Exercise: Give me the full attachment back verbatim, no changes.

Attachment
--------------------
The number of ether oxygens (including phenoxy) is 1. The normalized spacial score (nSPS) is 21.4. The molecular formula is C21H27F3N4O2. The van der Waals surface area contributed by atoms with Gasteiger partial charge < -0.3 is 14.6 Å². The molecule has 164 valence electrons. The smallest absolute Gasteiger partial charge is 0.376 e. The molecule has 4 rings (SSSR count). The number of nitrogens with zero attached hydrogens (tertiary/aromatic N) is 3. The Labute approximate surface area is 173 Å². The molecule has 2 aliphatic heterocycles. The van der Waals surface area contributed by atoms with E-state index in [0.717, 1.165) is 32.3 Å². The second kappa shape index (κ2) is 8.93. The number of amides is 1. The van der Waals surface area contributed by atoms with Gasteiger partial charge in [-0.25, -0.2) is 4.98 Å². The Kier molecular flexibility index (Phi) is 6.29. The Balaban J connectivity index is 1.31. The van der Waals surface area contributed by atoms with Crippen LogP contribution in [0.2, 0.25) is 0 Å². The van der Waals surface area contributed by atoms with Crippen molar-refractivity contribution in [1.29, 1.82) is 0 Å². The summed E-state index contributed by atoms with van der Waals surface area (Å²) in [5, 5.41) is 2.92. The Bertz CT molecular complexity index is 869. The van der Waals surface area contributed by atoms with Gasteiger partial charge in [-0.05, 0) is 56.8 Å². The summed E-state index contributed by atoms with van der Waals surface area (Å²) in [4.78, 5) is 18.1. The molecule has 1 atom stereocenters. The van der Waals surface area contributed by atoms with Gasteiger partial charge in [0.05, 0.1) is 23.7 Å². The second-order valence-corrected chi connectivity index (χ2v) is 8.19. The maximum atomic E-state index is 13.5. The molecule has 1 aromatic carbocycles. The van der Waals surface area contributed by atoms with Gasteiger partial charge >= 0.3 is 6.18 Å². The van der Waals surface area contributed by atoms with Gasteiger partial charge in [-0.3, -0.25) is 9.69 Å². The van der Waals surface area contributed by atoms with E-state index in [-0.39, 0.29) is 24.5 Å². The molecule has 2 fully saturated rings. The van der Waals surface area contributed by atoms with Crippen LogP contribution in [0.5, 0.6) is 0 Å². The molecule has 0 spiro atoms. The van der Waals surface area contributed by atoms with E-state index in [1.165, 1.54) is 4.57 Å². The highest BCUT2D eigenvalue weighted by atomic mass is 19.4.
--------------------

The number of ether oxygens (including phenoxy) is 1. The normalized spacial score (nSPS) is 21.4. The molecular formula is C21H27F3N4O2. The van der Waals surface area contributed by atoms with Gasteiger partial charge < -0.3 is 14.6 Å². The molecule has 164 valence electrons. The smallest absolute Gasteiger partial charge is 0.376 e. The molecule has 4 rings (SSSR count). The number of nitrogens with zero attached hydrogens (tertiary/aromatic N) is 3. The Labute approximate surface area is 173 Å². The molecule has 2 aliphatic heterocycles. The van der Waals surface area contributed by atoms with E-state index in [0.717, 1.165) is 32.3 Å². The second kappa shape index (κ2) is 8.93. The number of amides is 1. The van der Waals surface area contributed by atoms with Gasteiger partial charge in [-0.25, -0.2) is 4.98 Å². The Kier molecular flexibility index (Phi) is 6.29. The Balaban J connectivity index is 1.31. The van der Waals surface area contributed by atoms with Crippen LogP contribution in [0.2, 0.25) is 0 Å². The van der Waals surface area contributed by atoms with Crippen molar-refractivity contribution in [1.29, 1.82) is 0 Å². The summed E-state index contributed by atoms with van der Waals surface area (Å²) in [5, 5.41) is 2.92. The Bertz CT molecular complexity index is 869. The van der Waals surface area contributed by atoms with Gasteiger partial charge in [-0.05, 0) is 56.8 Å². The summed E-state index contributed by atoms with van der Waals surface area (Å²) in [4.78, 5) is 18.1. The molecule has 1 atom stereocenters. The van der Waals surface area contributed by atoms with Gasteiger partial charge in [0.05, 0.1) is 23.7 Å². The second-order valence-corrected chi connectivity index (χ2v) is 8.19. The maximum atomic E-state index is 13.5. The molecule has 1 aromatic carbocycles. The van der Waals surface area contributed by atoms with Gasteiger partial charge >= 0.3 is 6.18 Å². The van der Waals surface area contributed by atoms with Gasteiger partial charge in [-0.3, -0.25) is 9.69 Å². The van der Waals surface area contributed by atoms with E-state index in [-0.39, 0.29) is 24.5 Å². The molecule has 2 fully saturated rings. The van der Waals surface area contributed by atoms with Crippen LogP contribution in [0.5, 0.6) is 0 Å². The molecule has 0 spiro atoms. The van der Waals surface area contributed by atoms with E-state index in [1.165, 1.54) is 4.57 Å². The highest BCUT2D eigenvalue weighted by atomic mass is 19.4.